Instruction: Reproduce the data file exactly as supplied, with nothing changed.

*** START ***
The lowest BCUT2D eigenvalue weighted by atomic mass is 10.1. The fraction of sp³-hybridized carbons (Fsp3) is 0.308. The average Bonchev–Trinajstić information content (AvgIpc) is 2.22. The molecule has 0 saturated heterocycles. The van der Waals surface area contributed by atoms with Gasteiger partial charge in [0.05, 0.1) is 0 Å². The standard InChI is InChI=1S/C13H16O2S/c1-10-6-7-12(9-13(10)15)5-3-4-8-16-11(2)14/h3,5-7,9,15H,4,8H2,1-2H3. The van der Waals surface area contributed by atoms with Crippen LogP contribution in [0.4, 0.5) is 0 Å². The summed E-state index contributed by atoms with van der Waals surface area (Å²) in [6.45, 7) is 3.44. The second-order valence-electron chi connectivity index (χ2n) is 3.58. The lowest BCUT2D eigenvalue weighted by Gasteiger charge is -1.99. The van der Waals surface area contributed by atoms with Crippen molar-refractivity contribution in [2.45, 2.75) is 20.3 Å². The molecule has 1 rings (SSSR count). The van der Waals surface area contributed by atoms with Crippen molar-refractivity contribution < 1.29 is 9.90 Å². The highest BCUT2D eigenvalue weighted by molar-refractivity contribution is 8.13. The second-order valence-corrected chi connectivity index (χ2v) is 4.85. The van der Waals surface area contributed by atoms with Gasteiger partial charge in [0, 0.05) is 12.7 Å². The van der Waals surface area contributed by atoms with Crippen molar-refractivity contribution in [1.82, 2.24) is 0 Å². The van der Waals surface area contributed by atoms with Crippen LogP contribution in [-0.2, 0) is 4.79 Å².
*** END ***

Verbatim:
The lowest BCUT2D eigenvalue weighted by atomic mass is 10.1. The fraction of sp³-hybridized carbons (Fsp3) is 0.308. The average Bonchev–Trinajstić information content (AvgIpc) is 2.22. The molecule has 0 saturated heterocycles. The van der Waals surface area contributed by atoms with Gasteiger partial charge in [0.05, 0.1) is 0 Å². The standard InChI is InChI=1S/C13H16O2S/c1-10-6-7-12(9-13(10)15)5-3-4-8-16-11(2)14/h3,5-7,9,15H,4,8H2,1-2H3. The van der Waals surface area contributed by atoms with Crippen LogP contribution in [0.4, 0.5) is 0 Å². The summed E-state index contributed by atoms with van der Waals surface area (Å²) in [6.45, 7) is 3.44. The second-order valence-electron chi connectivity index (χ2n) is 3.58. The lowest BCUT2D eigenvalue weighted by Gasteiger charge is -1.99. The van der Waals surface area contributed by atoms with Crippen molar-refractivity contribution in [2.45, 2.75) is 20.3 Å². The molecule has 1 rings (SSSR count). The van der Waals surface area contributed by atoms with Crippen molar-refractivity contribution < 1.29 is 9.90 Å². The highest BCUT2D eigenvalue weighted by molar-refractivity contribution is 8.13. The second-order valence-corrected chi connectivity index (χ2v) is 4.85. The van der Waals surface area contributed by atoms with Gasteiger partial charge in [0, 0.05) is 12.7 Å². The van der Waals surface area contributed by atoms with Crippen molar-refractivity contribution in [1.82, 2.24) is 0 Å². The van der Waals surface area contributed by atoms with Crippen LogP contribution in [-0.2, 0) is 4.79 Å².